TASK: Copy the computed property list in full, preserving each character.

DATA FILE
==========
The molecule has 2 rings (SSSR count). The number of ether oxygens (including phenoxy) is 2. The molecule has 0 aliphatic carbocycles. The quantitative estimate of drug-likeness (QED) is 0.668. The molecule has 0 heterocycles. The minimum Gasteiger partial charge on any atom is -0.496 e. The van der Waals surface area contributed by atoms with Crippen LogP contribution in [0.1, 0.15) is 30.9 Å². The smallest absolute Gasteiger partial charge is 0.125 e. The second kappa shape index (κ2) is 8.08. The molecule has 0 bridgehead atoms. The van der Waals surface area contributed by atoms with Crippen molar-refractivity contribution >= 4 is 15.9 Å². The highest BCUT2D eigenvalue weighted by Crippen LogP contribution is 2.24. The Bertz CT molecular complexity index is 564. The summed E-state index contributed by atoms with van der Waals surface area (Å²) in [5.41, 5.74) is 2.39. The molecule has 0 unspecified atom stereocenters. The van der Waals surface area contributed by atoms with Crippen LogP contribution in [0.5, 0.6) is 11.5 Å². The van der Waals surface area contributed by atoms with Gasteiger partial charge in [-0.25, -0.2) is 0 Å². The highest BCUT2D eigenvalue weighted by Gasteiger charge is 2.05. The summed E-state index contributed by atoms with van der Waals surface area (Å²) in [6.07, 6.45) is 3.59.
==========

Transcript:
The molecule has 2 rings (SSSR count). The number of ether oxygens (including phenoxy) is 2. The molecule has 0 aliphatic carbocycles. The quantitative estimate of drug-likeness (QED) is 0.668. The molecule has 0 heterocycles. The minimum Gasteiger partial charge on any atom is -0.496 e. The van der Waals surface area contributed by atoms with Crippen LogP contribution in [0.1, 0.15) is 30.9 Å². The smallest absolute Gasteiger partial charge is 0.125 e. The second kappa shape index (κ2) is 8.08. The molecule has 0 bridgehead atoms. The van der Waals surface area contributed by atoms with Crippen molar-refractivity contribution >= 4 is 15.9 Å². The highest BCUT2D eigenvalue weighted by Crippen LogP contribution is 2.24. The Bertz CT molecular complexity index is 564. The summed E-state index contributed by atoms with van der Waals surface area (Å²) in [5.41, 5.74) is 2.39. The molecule has 0 unspecified atom stereocenters. The van der Waals surface area contributed by atoms with Crippen LogP contribution in [0.5, 0.6) is 11.5 Å². The van der Waals surface area contributed by atoms with Gasteiger partial charge in [-0.25, -0.2) is 0 Å². The highest BCUT2D eigenvalue weighted by Gasteiger charge is 2.05. The summed E-state index contributed by atoms with van der Waals surface area (Å²) in [6.07, 6.45) is 3.59.